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Bachelor of Arts (with Honours) - BA (Hons) years full-time 2018
Ucas points guide


% applicants receiving offers


  • Fine art
Student score
75% MED
% employed or in further study
98% HIGH
Average graduate salary
£15k LOW
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What do you need to get in?

Source: UCAS

Main entry requirements

A level

This must include at least one A Level in a relevant creative subject.

Scottish Highers

This must include at least one Scottish Higher in a relevant creative subject. We also accept Scottish Advanced Higher's.

BTEC Diploma
Not Available

BTEC Level 3 Extended Diploma

This must be in a relevant creative subject.

International Baccalaureate

International Baccalaureate English Language B or English Language and Literature A at Higher Level grade 4 or Standard Level grade 5 is acceptable to meet English language requirements.

UCAS tariff points

This must include at least one Level 3 qualification in a relevant creative subject.

If your qualifications aren’t listed here, you can use our UCAS points guide of 105 and refer to the university’s website for full details of all entry routes and requirements.

The real story about entry requirements

% applicants receiving offers


Provided by UCAS, this is the percentage of applicants who were offered a place on the course last year. Note that not all applicants receiving offers will take up the place, so this figure is likely to differ from applicants to places.

What does the numbers of applicants receiving course offers tell me?

Tuition fee & financial support


Maximum annual fee for UK students. NHS-funded, sandwich or part-time course fees may vary.

If you live in:

  • Scotland and go to a Scottish university, you won’t pay tuition fees
  • Northern Ireland and go to an NI uni, you’ll pay £3,805 in tuition fees
  • Wales you’ll pay £3,810 in fees and get a tuition fee grant to cover the rest
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Will this course suit you?

Sources: UCAS & KIS

Every degree course is different, so it’s important to find one that suits your interests and matches the way you prefer to work – from the modules you’ll be studying to how you’ll be assessed. Top things to look for when comparing courses

Course description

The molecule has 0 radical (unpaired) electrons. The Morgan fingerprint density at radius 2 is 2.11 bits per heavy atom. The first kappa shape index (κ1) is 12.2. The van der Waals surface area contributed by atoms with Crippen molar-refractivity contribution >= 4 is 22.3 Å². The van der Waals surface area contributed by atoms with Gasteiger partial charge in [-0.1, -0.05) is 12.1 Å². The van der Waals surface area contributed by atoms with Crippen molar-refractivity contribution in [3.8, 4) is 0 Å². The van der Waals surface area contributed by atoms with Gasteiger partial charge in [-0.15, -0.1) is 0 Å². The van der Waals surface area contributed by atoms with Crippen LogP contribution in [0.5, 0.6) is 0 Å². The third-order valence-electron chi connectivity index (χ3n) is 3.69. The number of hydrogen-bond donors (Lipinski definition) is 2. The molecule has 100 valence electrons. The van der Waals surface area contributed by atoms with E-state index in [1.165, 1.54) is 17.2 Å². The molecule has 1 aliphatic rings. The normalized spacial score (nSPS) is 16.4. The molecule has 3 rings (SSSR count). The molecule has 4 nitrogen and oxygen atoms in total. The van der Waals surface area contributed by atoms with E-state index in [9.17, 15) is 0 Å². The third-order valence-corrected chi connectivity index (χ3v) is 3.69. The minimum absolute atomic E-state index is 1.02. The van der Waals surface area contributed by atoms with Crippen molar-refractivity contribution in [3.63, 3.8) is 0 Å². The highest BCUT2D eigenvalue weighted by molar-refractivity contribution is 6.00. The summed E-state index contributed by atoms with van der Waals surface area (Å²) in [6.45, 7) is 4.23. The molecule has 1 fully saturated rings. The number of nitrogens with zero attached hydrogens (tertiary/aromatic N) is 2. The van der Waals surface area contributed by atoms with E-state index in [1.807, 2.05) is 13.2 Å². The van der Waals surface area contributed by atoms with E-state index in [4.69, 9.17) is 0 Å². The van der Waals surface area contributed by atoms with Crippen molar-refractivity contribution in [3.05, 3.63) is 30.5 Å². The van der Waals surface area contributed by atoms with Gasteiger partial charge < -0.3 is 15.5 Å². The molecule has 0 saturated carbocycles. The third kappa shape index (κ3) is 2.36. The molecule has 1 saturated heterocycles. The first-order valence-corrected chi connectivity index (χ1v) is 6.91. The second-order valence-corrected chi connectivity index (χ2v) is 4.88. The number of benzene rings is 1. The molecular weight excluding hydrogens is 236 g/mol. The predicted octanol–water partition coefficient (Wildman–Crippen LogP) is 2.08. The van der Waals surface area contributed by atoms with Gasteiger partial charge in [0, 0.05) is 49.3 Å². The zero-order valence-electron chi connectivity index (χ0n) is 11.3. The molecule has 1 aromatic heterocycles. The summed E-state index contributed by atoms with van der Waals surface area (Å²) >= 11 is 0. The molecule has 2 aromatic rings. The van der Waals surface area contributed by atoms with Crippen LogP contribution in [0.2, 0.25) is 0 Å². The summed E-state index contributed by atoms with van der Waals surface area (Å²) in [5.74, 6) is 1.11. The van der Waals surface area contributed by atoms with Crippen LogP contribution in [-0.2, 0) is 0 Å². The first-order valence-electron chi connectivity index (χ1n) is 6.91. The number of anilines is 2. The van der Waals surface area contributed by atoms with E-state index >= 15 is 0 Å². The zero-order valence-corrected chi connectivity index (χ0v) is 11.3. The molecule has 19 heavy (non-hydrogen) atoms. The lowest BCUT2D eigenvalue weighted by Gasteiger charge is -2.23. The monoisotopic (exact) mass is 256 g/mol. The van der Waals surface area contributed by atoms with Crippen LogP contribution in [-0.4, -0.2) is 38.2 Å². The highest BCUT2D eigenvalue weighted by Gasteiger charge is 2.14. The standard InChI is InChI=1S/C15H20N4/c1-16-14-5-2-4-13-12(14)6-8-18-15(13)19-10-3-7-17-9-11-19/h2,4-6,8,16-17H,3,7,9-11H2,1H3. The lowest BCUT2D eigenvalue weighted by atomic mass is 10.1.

The course considers fine art in its widest sense, this means you can test out many different approaches or choose to specialise in one. At AUB you have full creative control. Experimental workshops in painting, drawing, printmaking, sculpture, video, digital media and sonic arts provide you with a solid foundation in testing the physical and conceptual potential of materials that you can then develop further. Our course fosters a flexible and entrepreneurial attitude by encouraging the consideration of the broader cultural environment to help you find and understand your place within it; you will leave as an independent thinker with confidence in your own practice. BA (Hons) Fine Art provides a framework in which developing artists can question existing forms and methodologies; use, adapt them and invent new strategies in order to express their individual ideas and concepts. The course is committed to promoting dialogue and practice across discipline boundaries by nurturing communities of practice within a diverse and pluralistic studio environment and by collaborating with other specialists, agencies and organisations on a local or international level. The course celebrates and engages with the important role that Fine Art plays in a world of growing political fluidity, acknowledging that the cultural arena is one of rapidly accelerating change. The course is outward-looking and believes in the permeable nature of the fine art studio. An entrepreneurial attitude is fostered within the course in order to encourage you to engage with the wider cultural environment in an ambitious, provocative and professional manner. Our philosophy is to integrate theory and practice. You will be encouraged to learn, discover and make creative decisions through making, in whatever medium is most appropriate to your ideas. Alongside the practical development of your practice, you will be asked to investigate and research artists and critical thinking which are relevant to your own work. There will be organised lectures and seminars throughout your course and these are designed to give you a good understanding of historical and contemporary contexts which shape current debates and discourse in Fine Art.